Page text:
Cybercrime: Security for satellites

Caption: © Thales / BlackSky Next-Generation Satellites
Caption: © Thales / BlackSky Next-Generation Satellites
Around 2,000 satellites are currently in orbit. They explore the Earth's atmosphere, enable communication via cell phone and the Internet and guide cars and people to their destinations. These services have become an integral part of our daily lives. Satellites have long been part of a critical infrastructure. SYSGO AG, headquartered in Klein-Winternheim near Mainz in Rhineland-Palatinate, develops technologies for even better protection against illegal activities in the industrial computer and telecommunications sector.

To ensure that a satellite can fulfill its mission, it is usually equipped with several computers and corresponding software. For example, an application operates sensors in order to input and process weather data. Another controls robot arms, and still another navigates the satellite through space.

Like any other software, such applications can potentially be vulnerable to security gaps that are exploited by malicious hackers (crackers) to take over the satellite. This danger is still relatively new: until about 20 years ago, the number of satellites was low and the possibilities for external takeovers were limited. Security was a marginal issue. Today, satellites without protection against such attacks are no longer conceivable, because the knowledge and technologies needed to carry out these takeovers are easily available on the market. One consequence is that such attacks may increasingly become a part of modern warfare due to their devastating effects.

The possible dangers are manifold. Unauthorized persons could hack into the communication software, manipulate it and thus force a failure. Nevertheless, they could also take control of the navigation and cause the orbital body to crash. The increasing networking of several satellites or even swarms of satellites are also of particular importance. One must therefore prevent unauthorized persons from gaining access to a satellite and manipulating the entire swarm. It is also vital to protect the data processed on satellites.

The satellite operating system

This is where SYSGO AG comes in. The company has been developing an operating system for security-critical applications since 1999: PikeOS. One could simply think of it as a "normal" operating system like Linux but specially developed for the extremely high requirements in space, for example with regard to security and certification. Even before the first line of code was created, PikeOS was designed to meet the exceptional requirements of the aerospace industry. Moreover, as part of the OBC-SA project, PikeOS will be made operational on the computer system of the same name, which is being developed in a collaboration between Airbus and Fraunhofer FOKUS.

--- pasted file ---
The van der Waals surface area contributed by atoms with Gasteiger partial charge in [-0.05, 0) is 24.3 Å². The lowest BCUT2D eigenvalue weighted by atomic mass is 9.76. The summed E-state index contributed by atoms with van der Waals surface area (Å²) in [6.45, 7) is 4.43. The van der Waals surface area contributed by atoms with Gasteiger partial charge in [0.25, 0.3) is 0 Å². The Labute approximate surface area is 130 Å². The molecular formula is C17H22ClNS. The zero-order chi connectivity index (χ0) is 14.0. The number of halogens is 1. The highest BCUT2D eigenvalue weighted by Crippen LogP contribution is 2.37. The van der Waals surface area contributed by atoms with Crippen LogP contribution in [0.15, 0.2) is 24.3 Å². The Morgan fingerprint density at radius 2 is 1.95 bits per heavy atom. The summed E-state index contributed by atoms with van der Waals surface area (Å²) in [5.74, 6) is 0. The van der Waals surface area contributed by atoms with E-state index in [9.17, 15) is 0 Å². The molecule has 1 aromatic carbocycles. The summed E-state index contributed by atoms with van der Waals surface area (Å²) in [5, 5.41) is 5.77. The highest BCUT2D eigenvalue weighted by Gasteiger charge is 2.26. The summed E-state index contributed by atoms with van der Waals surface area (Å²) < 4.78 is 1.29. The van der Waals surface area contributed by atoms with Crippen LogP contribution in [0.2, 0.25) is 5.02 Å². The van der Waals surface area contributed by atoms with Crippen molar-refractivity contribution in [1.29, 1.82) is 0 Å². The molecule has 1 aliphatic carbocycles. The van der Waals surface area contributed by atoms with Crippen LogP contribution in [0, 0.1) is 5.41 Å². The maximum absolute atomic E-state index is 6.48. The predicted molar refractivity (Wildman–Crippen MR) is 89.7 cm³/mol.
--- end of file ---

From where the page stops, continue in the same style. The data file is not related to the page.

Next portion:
The core idea: all applications of the satellite run on one computer, but are strictly separated from each other. Apart from protecting the various applications themselves, this also prevents third parties from hacking into the weather-observation software, for example, and from there, without much effort, getting into the navigation software of the satellite and causing it to crash. Especially in times of increasing networking, this is a major issue. In order to achieve a similar degree of protection, until now the applications have had to run on several physically separate computers. Since the SYSGO project requires only one computer, it saves costs and weight in addition to the gains in security.

Off-the-shelf software

The aim of the project is to have a computer including software that users can buy "off the shelf" and then assemble and use for a variety of purposes. The security solution is also suitable for manned space travel and even for use on the ISS, where significantly higher security requirements apply than for a satellite.

OBC-SA is a joint project with partners Airbus and the Fraunhofer Institute for Open Communication Systems. These partners develop the hardware—i.e., the actual computer—which has to be particularly resistant to radiation, for example, due to its use in space. The systems are currently being integrated, and environmental tests are planned for the remainder of the year. The project will run until the end of 2018.